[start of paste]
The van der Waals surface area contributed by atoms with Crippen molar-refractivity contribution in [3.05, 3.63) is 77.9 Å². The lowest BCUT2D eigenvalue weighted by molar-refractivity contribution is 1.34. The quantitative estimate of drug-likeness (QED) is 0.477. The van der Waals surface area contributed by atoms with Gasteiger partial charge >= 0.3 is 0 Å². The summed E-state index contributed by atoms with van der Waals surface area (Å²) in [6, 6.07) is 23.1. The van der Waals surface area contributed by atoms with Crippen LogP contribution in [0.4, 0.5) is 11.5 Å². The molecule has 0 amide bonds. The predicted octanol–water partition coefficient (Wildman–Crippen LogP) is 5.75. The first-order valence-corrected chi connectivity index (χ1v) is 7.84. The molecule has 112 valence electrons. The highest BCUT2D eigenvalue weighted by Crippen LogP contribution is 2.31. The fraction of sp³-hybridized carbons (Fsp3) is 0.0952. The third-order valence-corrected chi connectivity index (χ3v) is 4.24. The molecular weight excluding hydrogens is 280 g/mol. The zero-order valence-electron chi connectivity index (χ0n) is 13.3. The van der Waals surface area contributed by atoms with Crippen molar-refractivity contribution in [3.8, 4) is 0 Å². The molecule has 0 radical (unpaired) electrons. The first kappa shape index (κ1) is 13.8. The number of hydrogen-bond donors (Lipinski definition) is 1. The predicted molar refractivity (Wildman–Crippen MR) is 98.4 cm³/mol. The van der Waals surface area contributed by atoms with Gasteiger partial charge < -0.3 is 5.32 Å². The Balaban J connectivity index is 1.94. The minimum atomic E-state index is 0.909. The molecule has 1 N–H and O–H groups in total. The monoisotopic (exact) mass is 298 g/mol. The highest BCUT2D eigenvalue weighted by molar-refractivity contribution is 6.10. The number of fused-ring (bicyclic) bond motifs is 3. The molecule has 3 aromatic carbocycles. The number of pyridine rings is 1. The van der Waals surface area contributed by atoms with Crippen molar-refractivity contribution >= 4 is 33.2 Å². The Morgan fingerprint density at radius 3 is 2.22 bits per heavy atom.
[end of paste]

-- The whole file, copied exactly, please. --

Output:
The van der Waals surface area contributed by atoms with Crippen molar-refractivity contribution in [3.05, 3.63) is 77.9 Å². The lowest BCUT2D eigenvalue weighted by molar-refractivity contribution is 1.34. The quantitative estimate of drug-likeness (QED) is 0.477. The van der Waals surface area contributed by atoms with Gasteiger partial charge >= 0.3 is 0 Å². The summed E-state index contributed by atoms with van der Waals surface area (Å²) in [6, 6.07) is 23.1. The van der Waals surface area contributed by atoms with Crippen LogP contribution in [0.4, 0.5) is 11.5 Å². The molecule has 0 amide bonds. The predicted octanol–water partition coefficient (Wildman–Crippen LogP) is 5.75. The first-order valence-corrected chi connectivity index (χ1v) is 7.84. The molecule has 112 valence electrons. The highest BCUT2D eigenvalue weighted by Crippen LogP contribution is 2.31. The fraction of sp³-hybridized carbons (Fsp3) is 0.0952. The third-order valence-corrected chi connectivity index (χ3v) is 4.24. The molecular weight excluding hydrogens is 280 g/mol. The zero-order valence-electron chi connectivity index (χ0n) is 13.3. The van der Waals surface area contributed by atoms with Crippen molar-refractivity contribution in [3.8, 4) is 0 Å². The molecule has 0 radical (unpaired) electrons. The first kappa shape index (κ1) is 13.8. The number of hydrogen-bond donors (Lipinski definition) is 1. The predicted molar refractivity (Wildman–Crippen MR) is 98.4 cm³/mol. The van der Waals surface area contributed by atoms with Gasteiger partial charge < -0.3 is 5.32 Å². The Balaban J connectivity index is 1.94. The minimum atomic E-state index is 0.909. The molecule has 1 N–H and O–H groups in total. The monoisotopic (exact) mass is 298 g/mol. The highest BCUT2D eigenvalue weighted by molar-refractivity contribution is 6.10. The number of fused-ring (bicyclic) bond motifs is 3. The molecule has 3 aromatic carbocycles. The number of pyridine rings is 1. The van der Waals surface area contributed by atoms with Crippen molar-refractivity contribution >= 4 is 33.2 Å². The Morgan fingerprint density at radius 3 is 2.22 bits per heavy atom.